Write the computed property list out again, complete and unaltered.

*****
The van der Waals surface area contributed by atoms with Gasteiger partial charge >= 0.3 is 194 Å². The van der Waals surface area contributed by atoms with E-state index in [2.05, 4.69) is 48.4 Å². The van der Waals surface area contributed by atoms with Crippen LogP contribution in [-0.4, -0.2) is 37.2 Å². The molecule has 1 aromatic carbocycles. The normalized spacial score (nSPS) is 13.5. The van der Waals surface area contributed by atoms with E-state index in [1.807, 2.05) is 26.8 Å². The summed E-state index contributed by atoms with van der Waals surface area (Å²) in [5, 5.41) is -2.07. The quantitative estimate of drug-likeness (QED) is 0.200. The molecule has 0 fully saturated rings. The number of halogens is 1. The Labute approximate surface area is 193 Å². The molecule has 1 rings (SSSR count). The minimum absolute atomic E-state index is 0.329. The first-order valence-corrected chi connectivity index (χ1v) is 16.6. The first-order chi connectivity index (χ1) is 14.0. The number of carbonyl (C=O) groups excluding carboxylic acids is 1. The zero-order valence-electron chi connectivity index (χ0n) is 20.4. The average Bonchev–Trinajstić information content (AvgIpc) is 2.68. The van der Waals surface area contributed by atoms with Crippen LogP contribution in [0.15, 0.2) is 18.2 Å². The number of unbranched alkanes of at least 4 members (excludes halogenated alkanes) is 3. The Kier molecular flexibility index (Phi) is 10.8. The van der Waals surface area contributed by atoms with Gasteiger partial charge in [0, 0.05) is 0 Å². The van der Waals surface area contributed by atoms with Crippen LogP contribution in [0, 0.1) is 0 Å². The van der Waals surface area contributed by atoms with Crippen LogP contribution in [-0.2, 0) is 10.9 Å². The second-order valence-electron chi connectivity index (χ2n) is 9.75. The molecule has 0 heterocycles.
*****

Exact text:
The van der Waals surface area contributed by atoms with Gasteiger partial charge >= 0.3 is 194 Å². The van der Waals surface area contributed by atoms with E-state index in [2.05, 4.69) is 48.4 Å². The van der Waals surface area contributed by atoms with Crippen LogP contribution in [-0.4, -0.2) is 37.2 Å². The molecule has 1 aromatic carbocycles. The normalized spacial score (nSPS) is 13.5. The van der Waals surface area contributed by atoms with E-state index in [1.807, 2.05) is 26.8 Å². The summed E-state index contributed by atoms with van der Waals surface area (Å²) in [5, 5.41) is -2.07. The quantitative estimate of drug-likeness (QED) is 0.200. The molecule has 0 fully saturated rings. The number of halogens is 1. The Labute approximate surface area is 193 Å². The molecule has 1 rings (SSSR count). The minimum absolute atomic E-state index is 0.329. The first-order valence-corrected chi connectivity index (χ1v) is 16.6. The first-order chi connectivity index (χ1) is 14.0. The number of carbonyl (C=O) groups excluding carboxylic acids is 1. The zero-order valence-electron chi connectivity index (χ0n) is 20.4. The average Bonchev–Trinajstić information content (AvgIpc) is 2.68. The van der Waals surface area contributed by atoms with Crippen LogP contribution in [0.15, 0.2) is 18.2 Å². The number of unbranched alkanes of at least 4 members (excludes halogenated alkanes) is 3. The Kier molecular flexibility index (Phi) is 10.8. The van der Waals surface area contributed by atoms with Gasteiger partial charge in [0, 0.05) is 0 Å². The van der Waals surface area contributed by atoms with Crippen LogP contribution in [0, 0.1) is 0 Å². The van der Waals surface area contributed by atoms with Crippen LogP contribution in [-0.2, 0) is 10.9 Å². The second-order valence-electron chi connectivity index (χ2n) is 9.75. The molecule has 0 heterocycles.